GREE: Despite HTML5 support, native apps remain our core focus in the west
No western push for web-based games
Last week, GREE announced it was adding HTML5 compatibility to its social gaming platform.
It was, potentially, a big bit of news. After all, both distribution and discovery remain major hurdles HTML5 games are tasked with clearing. The support of GREE's established platform could undoubtedly help solve these problems.
However, when we spoke with representatives from GREE Japan, they emphasised that there'd be no push towards web-based apps – at least not in the west.
Undeterred, we found out more about the company's decision to support HTML5, the GREE platform's new payment options and the company's new partnership with Konami.
Pocket Gamer: What makes now the right time to roll out HTML5 compatibility on the GREE platform?
GREE Japan: As you may have noticed, we announced that we had added HTML5 support to GREE Platform at the same time as announcing our partnership with Singtel in Asia.
The reason for the timing is that both the SingTel partnership and the new HTML5 support are great news for mobile web developer partners targeting certain markets in the Asia-Pacific region.
HTML5 is of course just one of the technological options available to app developers, but there is significant demand for web apps in the region, particularly in South East Asia, while on the supply side there is a strong base of HTML5 game developers in Japan who want to take their games overseas.
In other regions, such as North America and Europe, of course, native apps will continue to form the indispensable core of our strategy.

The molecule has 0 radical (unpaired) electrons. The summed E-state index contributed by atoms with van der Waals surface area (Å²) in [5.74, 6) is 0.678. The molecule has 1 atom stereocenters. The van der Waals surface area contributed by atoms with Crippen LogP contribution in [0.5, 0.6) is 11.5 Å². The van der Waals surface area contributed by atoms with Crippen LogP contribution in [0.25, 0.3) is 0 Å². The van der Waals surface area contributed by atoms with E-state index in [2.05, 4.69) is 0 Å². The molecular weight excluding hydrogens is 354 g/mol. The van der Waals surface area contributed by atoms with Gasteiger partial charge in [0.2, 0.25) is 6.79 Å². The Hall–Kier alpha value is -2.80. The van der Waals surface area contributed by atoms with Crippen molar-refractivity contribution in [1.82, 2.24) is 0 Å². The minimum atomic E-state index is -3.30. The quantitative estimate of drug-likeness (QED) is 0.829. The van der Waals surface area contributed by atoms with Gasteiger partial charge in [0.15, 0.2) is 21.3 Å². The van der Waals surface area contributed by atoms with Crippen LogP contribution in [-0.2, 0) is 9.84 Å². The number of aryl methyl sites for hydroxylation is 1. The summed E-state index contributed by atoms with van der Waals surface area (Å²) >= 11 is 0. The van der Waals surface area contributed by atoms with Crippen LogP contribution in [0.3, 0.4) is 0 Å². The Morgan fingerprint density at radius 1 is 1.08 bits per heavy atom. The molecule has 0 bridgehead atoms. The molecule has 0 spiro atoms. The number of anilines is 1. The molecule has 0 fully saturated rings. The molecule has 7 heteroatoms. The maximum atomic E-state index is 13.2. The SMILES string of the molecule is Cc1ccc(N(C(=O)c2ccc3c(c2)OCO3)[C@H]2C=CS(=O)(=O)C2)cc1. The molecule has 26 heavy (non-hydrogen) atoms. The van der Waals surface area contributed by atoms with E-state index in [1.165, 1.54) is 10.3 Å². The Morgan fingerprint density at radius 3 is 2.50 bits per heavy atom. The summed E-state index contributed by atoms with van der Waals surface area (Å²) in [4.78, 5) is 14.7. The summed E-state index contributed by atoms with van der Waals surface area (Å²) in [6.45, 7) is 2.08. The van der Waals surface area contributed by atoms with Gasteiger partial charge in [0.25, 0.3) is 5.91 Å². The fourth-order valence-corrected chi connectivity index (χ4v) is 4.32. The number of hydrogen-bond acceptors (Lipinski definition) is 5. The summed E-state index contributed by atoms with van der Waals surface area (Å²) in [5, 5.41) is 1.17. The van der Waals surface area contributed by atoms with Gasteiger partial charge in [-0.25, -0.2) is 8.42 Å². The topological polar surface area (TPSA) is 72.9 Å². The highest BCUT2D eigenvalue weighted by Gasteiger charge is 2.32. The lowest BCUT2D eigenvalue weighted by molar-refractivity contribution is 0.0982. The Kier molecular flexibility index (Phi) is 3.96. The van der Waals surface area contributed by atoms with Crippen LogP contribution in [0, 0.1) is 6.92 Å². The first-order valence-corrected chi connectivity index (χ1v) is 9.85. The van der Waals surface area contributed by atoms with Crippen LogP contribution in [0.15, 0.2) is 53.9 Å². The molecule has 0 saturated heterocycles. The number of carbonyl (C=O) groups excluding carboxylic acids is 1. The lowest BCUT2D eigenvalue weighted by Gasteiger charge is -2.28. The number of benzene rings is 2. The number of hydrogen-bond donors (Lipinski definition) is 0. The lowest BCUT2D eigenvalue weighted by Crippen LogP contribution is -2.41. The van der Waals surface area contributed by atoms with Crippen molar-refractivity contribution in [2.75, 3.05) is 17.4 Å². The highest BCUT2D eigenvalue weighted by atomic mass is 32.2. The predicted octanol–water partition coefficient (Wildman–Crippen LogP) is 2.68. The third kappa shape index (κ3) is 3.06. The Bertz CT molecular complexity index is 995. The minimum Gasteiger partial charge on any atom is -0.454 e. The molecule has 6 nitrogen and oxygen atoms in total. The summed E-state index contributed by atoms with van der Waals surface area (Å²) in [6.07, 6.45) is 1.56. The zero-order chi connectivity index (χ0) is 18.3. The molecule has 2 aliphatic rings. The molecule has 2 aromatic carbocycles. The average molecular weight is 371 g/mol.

What devices will players be able to use in order to access HTML5 games?
Any HTML5-compatible mobile browser including those on most popular smartphone and tablet models.
You've also added new payment options to the GREE platform. Could you tell us which new options you've introduced and how you think these will benefit GREE and its platform?
The recent announcement of our partnership with SingTel includes improved support for HTML5 and enhanced billing services for Web games. This initiative expands the addressable market for mobile Web game developers by giving them greater access to several important but traditionally hard to reach markets in South East Asia.
GREE recently announced that it was partnering with Konami to release Dragon Collection in the US. The game's been extremely popular in Japan – do you think it will replicate that success in the west?
Dragon Collection has indeed been a smash hit in Japan, where it has built up a fan base of more than 7 million.
It's a fine example of a quality card game and we're delighted to be part of bringing it to the western market, where we certainly hope players will enjoy it.
It is important to remember that both Konami and GREE are relatively new to the US and other key markets overseas, so we are still studying the way people play games.
As with all our partners, we are working closely with Konami on Dragon Collection, studying the KPIs and learning all the time about how we can tweak the game to suit western tastes.
Have GREE and Konami adapted the game significantly for its western release?
We have fully customised it for western audience, adapting the UI, in-game events and other aspects of the design and content for a western audience.
The only element that we have left unchanged from the Japanese version is the original design of the cards themselves.
Thanks to the various employees of GREE Japan for their time.
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